'Sea Girl,' said the parrot, 'it is no good looking for the Golden Key until you have found the Dragon King's third and youngest daughter.' 
  'Oh where?' cried Sea Girl; but the parrot had already flown away.
  She turned and walked back into the bamboo forest. Very soon, a peacock alighted before her and began to strut about, displaying his beautiful tail. 
  'It is not “where?”, Sea Girl but “how”,' he said. 'And “how” is easy: you must sing! Go back to the shore and sweeten your throat with more water. Then do not stop singing until the Dragon King's third and youngest daughter comes to you.' 
   So Sea Girl did as the peacock told her. She sat down and sang until her voice was hoarse. By then the sun was turning red and sinking behind the distant slopes. 
   The waters of the lake began to stir and ripple. Slowly, the Dragon King's third daughter came rising out. Her body shimmered like a rainbow: one moment a dragon, the next transformed into a young woman, her necklace of water droplets sparkling with golden sunset fire.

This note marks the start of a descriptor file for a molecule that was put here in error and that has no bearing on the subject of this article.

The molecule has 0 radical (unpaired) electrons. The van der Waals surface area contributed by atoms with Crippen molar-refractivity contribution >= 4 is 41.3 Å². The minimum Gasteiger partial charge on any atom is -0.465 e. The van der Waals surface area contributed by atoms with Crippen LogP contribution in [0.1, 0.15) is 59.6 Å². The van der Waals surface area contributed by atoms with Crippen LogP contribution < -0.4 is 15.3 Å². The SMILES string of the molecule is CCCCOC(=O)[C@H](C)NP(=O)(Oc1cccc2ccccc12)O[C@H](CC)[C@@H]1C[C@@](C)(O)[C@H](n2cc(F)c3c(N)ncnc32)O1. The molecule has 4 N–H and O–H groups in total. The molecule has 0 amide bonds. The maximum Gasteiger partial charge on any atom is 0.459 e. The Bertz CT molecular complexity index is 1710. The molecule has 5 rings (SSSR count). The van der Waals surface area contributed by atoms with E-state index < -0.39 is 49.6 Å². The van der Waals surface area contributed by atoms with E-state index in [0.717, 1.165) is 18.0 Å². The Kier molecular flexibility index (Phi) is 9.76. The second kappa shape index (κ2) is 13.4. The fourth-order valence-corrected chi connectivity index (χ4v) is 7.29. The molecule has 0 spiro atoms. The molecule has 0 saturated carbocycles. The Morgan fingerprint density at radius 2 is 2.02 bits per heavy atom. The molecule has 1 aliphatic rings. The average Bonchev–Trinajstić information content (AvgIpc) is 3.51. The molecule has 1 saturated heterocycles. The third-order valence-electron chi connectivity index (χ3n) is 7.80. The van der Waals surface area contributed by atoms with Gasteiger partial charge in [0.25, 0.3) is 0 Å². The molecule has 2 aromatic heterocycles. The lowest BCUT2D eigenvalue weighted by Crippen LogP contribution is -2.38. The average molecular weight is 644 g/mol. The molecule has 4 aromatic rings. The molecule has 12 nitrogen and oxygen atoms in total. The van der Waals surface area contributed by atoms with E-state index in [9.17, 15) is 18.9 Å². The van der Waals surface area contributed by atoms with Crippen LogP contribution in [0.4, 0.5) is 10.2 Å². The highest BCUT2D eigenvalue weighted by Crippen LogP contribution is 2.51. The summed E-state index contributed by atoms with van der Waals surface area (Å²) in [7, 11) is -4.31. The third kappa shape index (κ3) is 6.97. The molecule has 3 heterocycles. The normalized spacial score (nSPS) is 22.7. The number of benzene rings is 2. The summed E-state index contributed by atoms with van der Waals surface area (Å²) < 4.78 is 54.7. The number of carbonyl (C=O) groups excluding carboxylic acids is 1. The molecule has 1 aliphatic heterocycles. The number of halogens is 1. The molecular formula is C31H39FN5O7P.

– from The Golden Key 



The Old Stories

 (Batsford 2019)


First edition, National Trust 2013) 

5-star reviews on 
 "A fantastic collection of fairy stories...gorgeous illustrations throughout...Go out and buy this book." 
"Frankly, I have never encountered an author who does short stories quite like this author does.  She breathes new life into OLD tales and does it with wit and humour.  Utterly engaging, and a wonderful trip down memory lane." 
"A truly enchanting read." 
"Not only does this book contain quaint tales from all over Britain, but it contains little tidbits of knowledge as well.  It is so hard to determine which story was my favourite. I loved them all... a wonderful book of tales."